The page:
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I’ve been using a circular coal forge with an under attached blower to do my bladesmithing.  I was wondering if anyone had any tips on using coal. 
 

I want to get the most out of it, so tips on burning coal for longer and hotter would be greatly appreciated, as well as any tips on just generally using a coal forge. Maybe there is something simple I could be doing that would change my bladesmithing for the better. 
 

I use the black smithing coal from Centuar Forge primarily. It seems to work really well, but it is the only blacksmithing coal I’ve used. If anyone has any tips on getting better and cheaper coal from somewhere else, I would also really appreciate that as well. 

Thank you for reading!

 

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4 hours ago, Lucas Denton said:

tips on burning coal for longer and hotter

Well, this is kinda an ‘or’ situation. More air flow is ‘hotter’, less is ‘longer’. There are a lot of fire management videos on YouTube that are worth a watch. A couple of photos of you current setup may help; both cold and clean to see the firepot and also one or two in operation.

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as someone who started out as a complete noob, I learned that more is less, when it comes to fuel.

(at least thats how it seems for me when using charcoal)

 

how do I describe this...
imagine the steel is a piece of fish and the charcoal is your..fire.
if you burn only a little amount it will take longer to cook the fish and you have to keep adding more coals to it, so it burns longer yes but is less effective and ultimately uses up more time and money while doing much less work.

having "the right amount" of fuel in relation to the size of the pieces you're working with is something that will greatly benefit you.

I dont know how much info there is on this^ maybe its too basic...
more is less, dont be too shy with trying to save fuel/money.

 

rule of thumb I could say...(w charcoal)

you want your fuel stacked about 2-3 times the size of the stock you're putting in.

maybe.

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Sounds like a rivet forge?  Pics would indeed help.  Leon has a good point about the amount of fuel in the forge, and I know with a rivet forge you can't really pile it on without some modifications.  Coal is also a lot more dense than charcoal, but you do still need a couple of inches of coal below the steel and an inch or more above it.  

 

And as Charles said, more air equals more heat, but also more oxidation unless your fire is deep enough to handle it.

 

Centaur's coal is decent stuff, but almost anywhere else will be cheaper.  I used my superpowers to look at your IP address to find out where you are (perhaps the most important thing to know when giving advice on where to get coal!), and it shows you near Cleveland, TN, is that right?  If so, you need to go join your local blacksmith's guild ASAP.  It's in Chattanooga, and meets on the first Thursday of every month: https://aacblacksmiths.org/event/choo-choo-forge-mtg/, or here https://www.facebook.com/choo.forge/ if you do Facebook (I don't).  They can hook you up with coal, equipment, and skill.  There's also a coalyard in Knoxville that does smithing coal, and a couple in western NC.  If you REALLY want the best price, there's a mine in SW Virginia that will sell you a dump truck full at the tipple, but you have to supply the truck.  Anywhere that sells it by the bag, expect $15-$20 per bag.  By the ton, about half that.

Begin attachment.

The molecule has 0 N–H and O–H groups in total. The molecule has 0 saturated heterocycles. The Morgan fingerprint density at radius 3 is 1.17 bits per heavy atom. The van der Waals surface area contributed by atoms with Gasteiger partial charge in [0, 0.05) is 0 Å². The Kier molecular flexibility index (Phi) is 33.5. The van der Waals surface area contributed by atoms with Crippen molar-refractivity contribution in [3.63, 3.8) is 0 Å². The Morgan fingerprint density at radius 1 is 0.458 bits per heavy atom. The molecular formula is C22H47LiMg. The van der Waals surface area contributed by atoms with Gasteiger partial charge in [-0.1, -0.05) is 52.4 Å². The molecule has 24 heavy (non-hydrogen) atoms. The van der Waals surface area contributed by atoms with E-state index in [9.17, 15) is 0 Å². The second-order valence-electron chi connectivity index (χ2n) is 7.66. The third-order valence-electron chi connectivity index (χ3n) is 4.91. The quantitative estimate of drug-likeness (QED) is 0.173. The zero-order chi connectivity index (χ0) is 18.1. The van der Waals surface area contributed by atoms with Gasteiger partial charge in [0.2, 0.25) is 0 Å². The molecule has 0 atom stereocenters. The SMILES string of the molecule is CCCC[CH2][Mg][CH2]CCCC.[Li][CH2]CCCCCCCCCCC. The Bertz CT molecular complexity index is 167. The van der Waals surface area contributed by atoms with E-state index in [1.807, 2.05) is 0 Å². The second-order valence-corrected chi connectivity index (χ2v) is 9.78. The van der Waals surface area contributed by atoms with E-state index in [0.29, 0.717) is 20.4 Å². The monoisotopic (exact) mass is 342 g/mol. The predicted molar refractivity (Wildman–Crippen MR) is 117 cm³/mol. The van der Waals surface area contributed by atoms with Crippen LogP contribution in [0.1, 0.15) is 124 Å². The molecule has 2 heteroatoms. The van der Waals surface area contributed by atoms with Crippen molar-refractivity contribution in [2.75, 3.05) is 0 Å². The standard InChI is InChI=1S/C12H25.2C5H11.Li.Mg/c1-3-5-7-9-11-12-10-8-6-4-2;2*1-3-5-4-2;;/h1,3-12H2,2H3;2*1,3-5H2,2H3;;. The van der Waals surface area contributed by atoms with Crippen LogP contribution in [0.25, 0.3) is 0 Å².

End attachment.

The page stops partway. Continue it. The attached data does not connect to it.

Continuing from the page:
That goes for everyone, really.  If you don't absolutely have to go it alone, join your local guild!  your skill level will increase far faster than it could with just watching videos.

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1 hour ago, Alan Longmire said:

Sounds like a rivet forge?  Pics would indeed help.  Leon has a good point about the amount of fuel in the forge, and I know with a rivet forge you can't really pile it on without some modifications.  Coal is also a lot more dense than charcoal, but you do still need a couple of inches of coal below the steel and an inch or more above it.  

 

And as Charles said, more air equals more heat, but also more oxidation unless your fire is deep enough to handle it.

 

Centaur's coal is decent stuff, but almost anywhere else will be cheaper.  I used my superpowers to look at your IP address to find out where you are (perhaps the most important thing to know when giving advice on where to get coal!), and it shows you near Cleveland, TN, is that right?  If so, you need to go join your local blacksmith's guild ASAP.  It's in Chattanooga, and meets on the first Thursday of every month: https://aacblacksmiths.org/event/choo-choo-forge-mtg/, or here https://www.facebook.com/choo.forge/ if you do Facebook (I don't).  They can hook you up with coal, equipment, and skill.  There's also a coalyard in Knoxville that does smithing coal, and a couple in western NC.  If you REALLY want the best price, there's a mine in SW Virginia that will sell you a dump truck full at the tipple, but you have to supply the truck.  Anywhere that sells it by the bag, expect $15-$20 per bag.  By the ton, about half that.

 

That goes for everyone, really.  If you don't absolutely have to go it alone, join your local guild!  your skill level will increase far faster than it could with just watching videos.

I had no idea! I will look into this immediately!

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